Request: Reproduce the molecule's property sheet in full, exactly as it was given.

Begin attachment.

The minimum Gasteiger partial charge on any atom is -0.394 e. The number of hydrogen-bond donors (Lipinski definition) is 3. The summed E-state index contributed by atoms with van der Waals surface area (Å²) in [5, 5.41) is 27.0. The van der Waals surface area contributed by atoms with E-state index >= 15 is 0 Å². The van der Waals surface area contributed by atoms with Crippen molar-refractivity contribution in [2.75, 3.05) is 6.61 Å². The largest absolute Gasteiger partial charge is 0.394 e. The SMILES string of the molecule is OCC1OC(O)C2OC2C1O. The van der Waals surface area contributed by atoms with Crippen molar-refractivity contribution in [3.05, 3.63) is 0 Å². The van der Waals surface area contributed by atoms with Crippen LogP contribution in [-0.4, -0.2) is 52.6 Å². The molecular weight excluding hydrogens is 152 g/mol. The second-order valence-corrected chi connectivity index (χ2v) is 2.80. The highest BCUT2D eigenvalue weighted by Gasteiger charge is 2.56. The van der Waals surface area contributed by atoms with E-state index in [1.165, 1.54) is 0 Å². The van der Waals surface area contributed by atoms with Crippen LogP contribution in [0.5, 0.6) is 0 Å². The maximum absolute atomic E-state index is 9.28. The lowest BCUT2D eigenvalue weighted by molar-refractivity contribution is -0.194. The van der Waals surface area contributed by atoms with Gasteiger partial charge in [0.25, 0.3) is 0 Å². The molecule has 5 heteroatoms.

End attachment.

The minimum Gasteiger partial charge on any atom is -0.394 e. The number of hydrogen-bond donors (Lipinski definition) is 3. The summed E-state index contributed by atoms with van der Waals surface area (Å²) in [5, 5.41) is 27.0. The van der Waals surface area contributed by atoms with E-state index >= 15 is 0 Å². The van der Waals surface area contributed by atoms with Crippen molar-refractivity contribution in [2.75, 3.05) is 6.61 Å². The largest absolute Gasteiger partial charge is 0.394 e. The SMILES string of the molecule is OCC1OC(O)C2OC2C1O. The van der Waals surface area contributed by atoms with Crippen molar-refractivity contribution in [3.05, 3.63) is 0 Å². The van der Waals surface area contributed by atoms with Crippen LogP contribution in [-0.4, -0.2) is 52.6 Å². The molecular weight excluding hydrogens is 152 g/mol. The second-order valence-corrected chi connectivity index (χ2v) is 2.80. The highest BCUT2D eigenvalue weighted by Gasteiger charge is 2.56. The van der Waals surface area contributed by atoms with E-state index in [1.165, 1.54) is 0 Å². The van der Waals surface area contributed by atoms with Crippen LogP contribution in [0.5, 0.6) is 0 Å². The maximum absolute atomic E-state index is 9.28. The lowest BCUT2D eigenvalue weighted by molar-refractivity contribution is -0.194. The van der Waals surface area contributed by atoms with Gasteiger partial charge in [0.25, 0.3) is 0 Å². The molecule has 5 heteroatoms.